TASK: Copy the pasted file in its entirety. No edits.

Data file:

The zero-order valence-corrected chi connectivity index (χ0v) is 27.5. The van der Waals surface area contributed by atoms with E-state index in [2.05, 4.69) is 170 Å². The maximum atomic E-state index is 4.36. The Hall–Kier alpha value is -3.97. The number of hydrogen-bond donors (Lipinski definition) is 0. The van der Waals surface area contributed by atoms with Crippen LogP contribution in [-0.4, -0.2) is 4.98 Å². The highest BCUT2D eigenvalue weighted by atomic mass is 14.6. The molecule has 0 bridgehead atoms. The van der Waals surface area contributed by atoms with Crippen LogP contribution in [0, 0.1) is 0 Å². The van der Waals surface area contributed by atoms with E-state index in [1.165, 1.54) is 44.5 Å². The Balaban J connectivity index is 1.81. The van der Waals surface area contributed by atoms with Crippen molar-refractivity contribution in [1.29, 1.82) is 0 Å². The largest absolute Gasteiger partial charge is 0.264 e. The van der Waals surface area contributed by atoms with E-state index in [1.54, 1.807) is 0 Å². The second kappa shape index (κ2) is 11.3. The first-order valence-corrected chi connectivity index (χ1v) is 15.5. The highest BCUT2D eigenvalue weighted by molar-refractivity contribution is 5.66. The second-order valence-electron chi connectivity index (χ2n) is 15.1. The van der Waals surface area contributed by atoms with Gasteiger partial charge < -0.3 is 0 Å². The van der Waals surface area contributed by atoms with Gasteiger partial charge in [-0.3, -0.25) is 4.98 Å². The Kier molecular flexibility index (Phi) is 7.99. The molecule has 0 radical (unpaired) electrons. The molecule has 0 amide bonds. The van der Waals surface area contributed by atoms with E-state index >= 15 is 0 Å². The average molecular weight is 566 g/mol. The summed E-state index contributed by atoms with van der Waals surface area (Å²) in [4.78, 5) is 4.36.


The zero-order valence-corrected chi connectivity index (χ0v) is 27.5. The van der Waals surface area contributed by atoms with E-state index in [2.05, 4.69) is 170 Å². The maximum atomic E-state index is 4.36. The Hall–Kier alpha value is -3.97. The number of hydrogen-bond donors (Lipinski definition) is 0. The van der Waals surface area contributed by atoms with Crippen LogP contribution in [-0.4, -0.2) is 4.98 Å². The highest BCUT2D eigenvalue weighted by atomic mass is 14.6. The molecule has 0 bridgehead atoms. The van der Waals surface area contributed by atoms with Crippen LogP contribution in [0, 0.1) is 0 Å². The van der Waals surface area contributed by atoms with E-state index in [1.165, 1.54) is 44.5 Å². The Balaban J connectivity index is 1.81. The van der Waals surface area contributed by atoms with Crippen molar-refractivity contribution in [1.29, 1.82) is 0 Å². The largest absolute Gasteiger partial charge is 0.264 e. The van der Waals surface area contributed by atoms with E-state index in [1.54, 1.807) is 0 Å². The second kappa shape index (κ2) is 11.3. The first-order valence-corrected chi connectivity index (χ1v) is 15.5. The highest BCUT2D eigenvalue weighted by molar-refractivity contribution is 5.66. The second-order valence-electron chi connectivity index (χ2n) is 15.1. The van der Waals surface area contributed by atoms with Gasteiger partial charge < -0.3 is 0 Å². The van der Waals surface area contributed by atoms with Gasteiger partial charge in [-0.3, -0.25) is 4.98 Å². The Kier molecular flexibility index (Phi) is 7.99. The molecule has 0 radical (unpaired) electrons. The molecule has 0 amide bonds. The van der Waals surface area contributed by atoms with E-state index >= 15 is 0 Å². The average molecular weight is 566 g/mol. The summed E-state index contributed by atoms with van der Waals surface area (Å²) in [4.78, 5) is 4.36.